When the Nobel Peace Prize Committee gets it right

When the Nobel Peace Prize Committee gets it right

By Ellen Ratner   
2018 Nobel Peace Prize winners Denis Mukwege [1] and Nadia Murad [2]. [1] UN Photo/Eskinder Debebe, [2] UN Photo/Evan Schneider.
2018 Nobel Peace Prize winners Denis Mukwege [1] and Nadia Murad [2]. [1] UN Photo/Eskinder Debebe, [2] UN Photo/Evan Schneider.

NEW YORK — Not all people granted the Nobel Peace Prize turn out the way we hope. There have certainly been some questionable characters who have been awarded the prize.

One of these was Henry Kissinger, who was awarded the prize in 1973 for the Paris Agreement to bring about a ceasefire in Vietnam. Two members of the Nobel Committee resigned in protest. There are some who think the Nobel was awarded to help the Vietnam War end, but it did not conclude until 1975. There are those of us old bats who remember the time and could not believe that the Nobel Peace Prize was awarded to Kissinger!

On to 1994, when Yasser Arafat and Prime Minister Yitzhak Rabin were awarded the prize. There was the famous handshake on the White House lawn, and many of us thought there would be peace. Foreign Minister Shimon Peres also got the prize.

I interviewed him in January of 1997 and found him to be a man of peace, as he said you must negotiate with your enemies. It is interesting that many Palestinians considered Yasser Arafat to be the Nelson Mandela of the area.

Newly elected President Barack Obama won in 2009. Even he was surprised, as he had not accomplished anything. Those of us in the White House Press Corps were also very surprised, to say the least. He was awarded the Peace Prize for “extraordinary efforts to strengthen international diplomacy and cooperation between peoples.”

At the time, most people who followed the Peace Prize process agreed with Professor Fred Greenstein of Princeton University, who said giving President Obama the Nobel Peace Prize is a “premature canonization” and an “embarrassment to the Nobel process.”

Then there is the Nobel Peace Prize that was awarded to Aung San Suu Kyi in 1991. She was a voice for people who had been denied rights by the government of what is now Myanmar. She had spent many many years in house arrest. Now, because she is not allowed to be president, she is the “power behind the throne” and her official title is “state counselor” of the government. She is not speaking out about the systematized torture and uprooting of the Muslim Rohingya. The government has not been welcoming to many journalists either. Many people have asked the Nobel Committee about taking away her prize.

If the Nobel committee’s intention is to promote peace by giving away the prize, then they have a long way to go. However, they have had some positive hits. For instance, in 2014 they gave the prize to Malala Yousafzai, then still a teenager and, according to Wikipedia, “the youngest Nobel Prize laureate.” Banned from attending school, “She is known for human rights advocacy, especially the education of women and children in her native Swat Valley in Khyber Pakhtunkhwa, northwest Pakistan, where the local Taliban had at times banned girls from attending school. Her advocacy has grown into an international movement, and according to Pakistani Prime Minister Shahid Khaqan Abbasi, she has become ‘the most prominent citizen’ of the country.”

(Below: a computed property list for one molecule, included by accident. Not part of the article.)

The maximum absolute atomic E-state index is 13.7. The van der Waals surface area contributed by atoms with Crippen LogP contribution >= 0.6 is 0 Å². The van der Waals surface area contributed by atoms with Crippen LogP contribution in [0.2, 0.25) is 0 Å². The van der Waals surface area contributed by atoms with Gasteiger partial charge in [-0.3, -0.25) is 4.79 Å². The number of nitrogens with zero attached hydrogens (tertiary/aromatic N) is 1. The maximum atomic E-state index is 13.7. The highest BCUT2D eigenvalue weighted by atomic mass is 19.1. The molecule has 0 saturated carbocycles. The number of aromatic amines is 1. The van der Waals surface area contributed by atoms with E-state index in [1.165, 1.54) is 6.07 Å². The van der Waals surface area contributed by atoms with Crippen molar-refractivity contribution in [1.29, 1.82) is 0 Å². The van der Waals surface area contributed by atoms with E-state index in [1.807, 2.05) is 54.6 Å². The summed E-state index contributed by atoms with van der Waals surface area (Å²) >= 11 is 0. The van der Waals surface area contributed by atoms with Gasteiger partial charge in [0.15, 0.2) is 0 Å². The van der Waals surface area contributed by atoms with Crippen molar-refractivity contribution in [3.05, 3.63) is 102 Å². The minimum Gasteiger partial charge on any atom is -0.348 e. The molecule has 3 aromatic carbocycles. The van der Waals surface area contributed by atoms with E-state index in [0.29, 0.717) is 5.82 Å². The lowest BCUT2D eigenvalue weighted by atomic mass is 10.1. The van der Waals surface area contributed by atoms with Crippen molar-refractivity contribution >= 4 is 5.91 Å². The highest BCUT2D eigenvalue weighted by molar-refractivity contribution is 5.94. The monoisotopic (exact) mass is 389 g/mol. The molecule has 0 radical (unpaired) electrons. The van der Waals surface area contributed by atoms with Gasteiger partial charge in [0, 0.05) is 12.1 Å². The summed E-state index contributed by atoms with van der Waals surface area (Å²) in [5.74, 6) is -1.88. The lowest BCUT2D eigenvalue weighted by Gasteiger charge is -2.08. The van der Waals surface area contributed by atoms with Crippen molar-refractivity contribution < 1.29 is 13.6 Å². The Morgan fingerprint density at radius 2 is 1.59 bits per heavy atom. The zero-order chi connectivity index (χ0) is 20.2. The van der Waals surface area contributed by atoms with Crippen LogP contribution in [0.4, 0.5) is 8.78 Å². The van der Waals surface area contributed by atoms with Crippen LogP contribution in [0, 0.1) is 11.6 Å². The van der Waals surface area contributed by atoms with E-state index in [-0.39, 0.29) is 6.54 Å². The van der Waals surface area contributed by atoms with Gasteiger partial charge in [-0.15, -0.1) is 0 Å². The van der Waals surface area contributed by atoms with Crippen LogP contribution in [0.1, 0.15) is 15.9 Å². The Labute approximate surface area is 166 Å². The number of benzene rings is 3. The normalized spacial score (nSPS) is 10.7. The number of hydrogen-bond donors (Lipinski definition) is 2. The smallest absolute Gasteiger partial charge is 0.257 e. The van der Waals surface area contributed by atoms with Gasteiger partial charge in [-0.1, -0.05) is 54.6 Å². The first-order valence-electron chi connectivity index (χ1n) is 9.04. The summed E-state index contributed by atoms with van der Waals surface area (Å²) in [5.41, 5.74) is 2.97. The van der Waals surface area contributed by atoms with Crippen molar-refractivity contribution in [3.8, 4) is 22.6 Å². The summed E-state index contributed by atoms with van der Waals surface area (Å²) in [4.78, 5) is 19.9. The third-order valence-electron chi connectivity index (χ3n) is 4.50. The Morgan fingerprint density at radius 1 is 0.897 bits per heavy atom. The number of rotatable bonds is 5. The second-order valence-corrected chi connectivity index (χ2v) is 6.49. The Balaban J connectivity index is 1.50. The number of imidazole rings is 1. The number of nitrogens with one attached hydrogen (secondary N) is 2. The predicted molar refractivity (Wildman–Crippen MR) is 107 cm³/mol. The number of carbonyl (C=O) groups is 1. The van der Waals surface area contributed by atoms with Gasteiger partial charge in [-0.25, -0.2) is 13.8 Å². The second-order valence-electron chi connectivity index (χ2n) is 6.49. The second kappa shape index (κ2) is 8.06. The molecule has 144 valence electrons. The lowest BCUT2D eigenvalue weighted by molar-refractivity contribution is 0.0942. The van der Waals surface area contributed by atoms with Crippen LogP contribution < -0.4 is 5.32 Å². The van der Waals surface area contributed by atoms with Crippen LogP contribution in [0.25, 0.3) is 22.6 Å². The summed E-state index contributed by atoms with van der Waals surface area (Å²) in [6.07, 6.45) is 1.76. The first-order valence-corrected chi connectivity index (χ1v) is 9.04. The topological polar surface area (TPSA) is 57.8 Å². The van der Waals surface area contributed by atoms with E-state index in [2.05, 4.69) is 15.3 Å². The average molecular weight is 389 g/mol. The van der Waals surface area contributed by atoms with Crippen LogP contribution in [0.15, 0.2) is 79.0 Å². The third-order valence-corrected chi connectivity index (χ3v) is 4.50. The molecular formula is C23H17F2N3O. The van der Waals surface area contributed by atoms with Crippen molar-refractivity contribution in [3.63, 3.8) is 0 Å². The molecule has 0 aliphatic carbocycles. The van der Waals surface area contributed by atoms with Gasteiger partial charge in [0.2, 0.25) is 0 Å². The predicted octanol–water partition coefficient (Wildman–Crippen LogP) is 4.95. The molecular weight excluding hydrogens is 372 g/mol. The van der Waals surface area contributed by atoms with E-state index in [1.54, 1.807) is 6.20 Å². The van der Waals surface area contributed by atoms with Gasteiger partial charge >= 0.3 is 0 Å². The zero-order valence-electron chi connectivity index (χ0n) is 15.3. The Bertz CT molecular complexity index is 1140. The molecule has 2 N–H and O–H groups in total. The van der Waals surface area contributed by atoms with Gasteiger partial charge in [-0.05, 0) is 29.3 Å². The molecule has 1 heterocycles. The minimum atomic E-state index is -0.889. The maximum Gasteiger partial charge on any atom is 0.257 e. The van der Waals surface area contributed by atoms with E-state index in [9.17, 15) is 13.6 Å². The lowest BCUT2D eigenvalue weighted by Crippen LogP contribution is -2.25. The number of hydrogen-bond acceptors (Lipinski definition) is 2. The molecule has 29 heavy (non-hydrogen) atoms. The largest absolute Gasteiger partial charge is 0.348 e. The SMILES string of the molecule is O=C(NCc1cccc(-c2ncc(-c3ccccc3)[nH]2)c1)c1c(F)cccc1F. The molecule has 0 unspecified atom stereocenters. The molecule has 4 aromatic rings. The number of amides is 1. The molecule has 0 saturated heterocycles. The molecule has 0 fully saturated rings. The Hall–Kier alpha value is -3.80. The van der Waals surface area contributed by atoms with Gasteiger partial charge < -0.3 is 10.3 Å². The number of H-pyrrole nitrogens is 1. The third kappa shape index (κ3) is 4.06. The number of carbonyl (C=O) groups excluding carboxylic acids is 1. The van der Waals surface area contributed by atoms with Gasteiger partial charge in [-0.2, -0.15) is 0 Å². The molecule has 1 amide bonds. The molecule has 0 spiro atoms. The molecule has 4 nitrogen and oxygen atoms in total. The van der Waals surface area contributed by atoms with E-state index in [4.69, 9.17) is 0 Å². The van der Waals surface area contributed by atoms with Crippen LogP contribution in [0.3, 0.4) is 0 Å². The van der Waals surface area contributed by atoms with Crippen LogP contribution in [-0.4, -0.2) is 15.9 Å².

This week, the Nobel committee wisely decided not to give the prize to a politician; but, like Malala, they gave it to two activists in women’s health.

The first is Ms. Murad, whom the BBC describes as an “Iraqi Yazidi who was tortured and raped by Islamic State militants and later became the face of a campaign to free the Yazidi people.”

The other awardee is Dr. Mukwege. He is a Congolese gynecologist who, along with his colleagues, has treated tens of thousands of women.

Dr. Mukwege told the BBC: “I was in the operating room so when they started to make noise around [it] I wasn’t really thinking about what was going on, and suddenly some people came in and told me the news.”

He dedicated his award to all women affected by sexual violence, telling reporters gathered outside his clinic: “This Nobel prize is a recognition of the suffering and the failure to adequately compensate women who are victims of rape and sexual violence in all countries around the world.”

There are very few services in Africa and South Sudan, where I work part-time. South Sudan has the highest maternal mortality rate in the world. There are very few ob-gyns for a country of 12 million people.

We need more types like Dr. Mukwege. The Nobel committee hit it out of the park this year … even if they didn’t quite even make it into the park in other years.

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